When you think of project management, you tend to think of massive IT implementations, construction projects or enterprise-wide endeavors. Or, you think of meetings, bureaucracy and headaches. But truthfully, almost any change you implement in your professional life can be broken down as a project. The Project Management Institute’s definition of a project is “a temporary endeavor undertaken to create a unique product, service or result.”
“Through the use of project management techniques, companies have found a new and exciting culture change that can drive project and organizational success,” says Ed Siurek, director of Quality for Corporate College.
Many Fortune 500 companies have successfully incorporated this methodology into their way of doing business. But how can every organization take advantage of this opportunity? The key to understanding what is necessary and how to achieve those goals may lie in providing project management certification opportunities for employees.
Smart Business spoke with Siurek about project management and the importance of certification.
Why do projects fail?
The Bull Survey (1998) was conducted to understand how and why IT companies in the UK had project failure. It showed three primary causes: breakdown in communication (57 percent), lack of planning (39 percent), and poor quality control (35 percent) as the primary reasons. Given that most companies think they do these things well, it gives reason for pause. How can we do these things better and what are we doing wrong? The secret may lie in what we think project management really is. Companies typically rely on individuals rather than methodology. If everyone is not on the same page as the project manager though, problems can and often do arise.
What are the benefits of formal project management?
It is process based and allows everyone to work from the same philosophy. Creating organizational standards, templates and procedures helps increase productivity, communication and employee understanding of the task at hand. Most employees involved in a project know what needs to be done but too often the lack of control and ability to manage all project details can be overwhelming. Using a formal approach keeps everyone on the project team on the same page and moving in the same direction. They know each step of the process and the expectations, and it forces everyone to think about risk and unforeseen obstacles. Planning for these obstacles can keep them from becoming project derailments.
Why is certification so important?
Certification in project management is not for everyone. It takes training, experience and using proven methodology to be successful. The certification process requires not only up-front training, but documentation of past experience, testing and continuing education. Those that gain certification understand the importance and have the skill set to drive all aspects of a project to successful completion.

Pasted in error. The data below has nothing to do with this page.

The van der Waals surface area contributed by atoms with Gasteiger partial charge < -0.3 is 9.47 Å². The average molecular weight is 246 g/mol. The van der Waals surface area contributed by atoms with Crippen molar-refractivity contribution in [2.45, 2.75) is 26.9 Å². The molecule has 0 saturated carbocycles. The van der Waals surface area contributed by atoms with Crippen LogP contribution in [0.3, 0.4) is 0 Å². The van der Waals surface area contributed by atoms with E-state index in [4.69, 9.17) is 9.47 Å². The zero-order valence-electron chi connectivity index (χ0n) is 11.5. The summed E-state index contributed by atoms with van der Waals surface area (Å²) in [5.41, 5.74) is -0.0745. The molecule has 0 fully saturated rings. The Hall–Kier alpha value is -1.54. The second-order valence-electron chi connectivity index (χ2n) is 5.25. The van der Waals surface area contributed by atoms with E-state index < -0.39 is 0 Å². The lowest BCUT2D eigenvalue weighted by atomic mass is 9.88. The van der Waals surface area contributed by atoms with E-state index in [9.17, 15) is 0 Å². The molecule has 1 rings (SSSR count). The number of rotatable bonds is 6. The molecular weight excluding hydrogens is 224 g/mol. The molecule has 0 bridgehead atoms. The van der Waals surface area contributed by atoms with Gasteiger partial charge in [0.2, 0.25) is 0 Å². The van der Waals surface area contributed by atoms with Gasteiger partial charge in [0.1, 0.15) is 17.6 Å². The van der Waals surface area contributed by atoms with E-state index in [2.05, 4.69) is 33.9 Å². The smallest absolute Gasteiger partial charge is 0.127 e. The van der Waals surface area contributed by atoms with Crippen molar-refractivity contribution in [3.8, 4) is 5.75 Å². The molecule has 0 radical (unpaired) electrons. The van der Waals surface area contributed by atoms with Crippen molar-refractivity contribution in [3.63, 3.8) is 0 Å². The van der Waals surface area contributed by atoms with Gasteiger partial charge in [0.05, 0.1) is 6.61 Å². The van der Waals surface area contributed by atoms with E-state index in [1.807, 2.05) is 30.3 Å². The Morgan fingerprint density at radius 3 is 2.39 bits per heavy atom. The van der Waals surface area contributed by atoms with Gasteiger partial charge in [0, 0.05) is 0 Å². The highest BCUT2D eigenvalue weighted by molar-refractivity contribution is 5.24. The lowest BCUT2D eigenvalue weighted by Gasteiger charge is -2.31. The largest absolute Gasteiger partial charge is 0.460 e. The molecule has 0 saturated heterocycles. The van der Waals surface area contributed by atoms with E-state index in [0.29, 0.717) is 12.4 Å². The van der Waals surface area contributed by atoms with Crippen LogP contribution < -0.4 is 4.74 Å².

Certification to any of the project management standards is a great opportunity. Individuals can apply the skills learned across most industries and professions. It is a methodology that is highly valued by employers because of its success rate and discipline.
How does a certification impact your business?
Assigning a certified project manager to a project helps minimize risk. Projects are managed in a highly effective and efficient manner that produces on schedule, on specification and on budget results. Project managers understand that not every variable can be accounted for in a project, but they have learned how to manage and mitigate those risks before they become larger problems. Success in projects typically yields higher return on investments (ROI) and a better end product.
There is also a cultural benefit to providing a consistent approach. Employees understand their responsibilities and spend less time away from daily tasks while still being able to focus on the project. Highly engaged employees and successful projects will both contribute to a better working environment and higher returns for any organization.
What about the cultural aspect of project management?
When projects work properly and employees see success, confidence grows in the methodology. They begin to incorporate some of the tools into their work. Everyone wants to succeed, so what better way to do it than by using something that is proven? Soon, it becomes a way of doing business. Not only does this create commonality in practices in the company, but it also makes projects more successful. Project management can influence many aspects of an organization. Take, for example, a customer complaint. Using project management methodology, the complaint can be taken, evaluated and processed in a systematic manner. The reason for the complaint may lead to other projects to correct the product, process or system. The initial documentation from the first project will help to ease each subsequent project.
Who needs to get certified in an organization, and what certifications should they seek?
Certification is available ranging from the Certified Associate in Project Management (CAPM) to the Project Management Professional (PMP). Which certification is best for a particular employee? It depends on that individual’s experience. Experienced project managers will seek a PMP credential while those just entering the work force will seek the CAPM. Both provide valuable insight and training and can be assets to any project team and organization. As CAPMs continue to progress and gain experience, they can take on more responsibility and more complex projects. Ultimately, this leads to seasoned project managers. Once the CAPM has gained the necessary experience, they can gain further certification by means of the PMP.
Ed Siurek is director of Quality for Corporate College. Reach him at (216) 987-2838 or Edward.Siurek@tri-c.edu.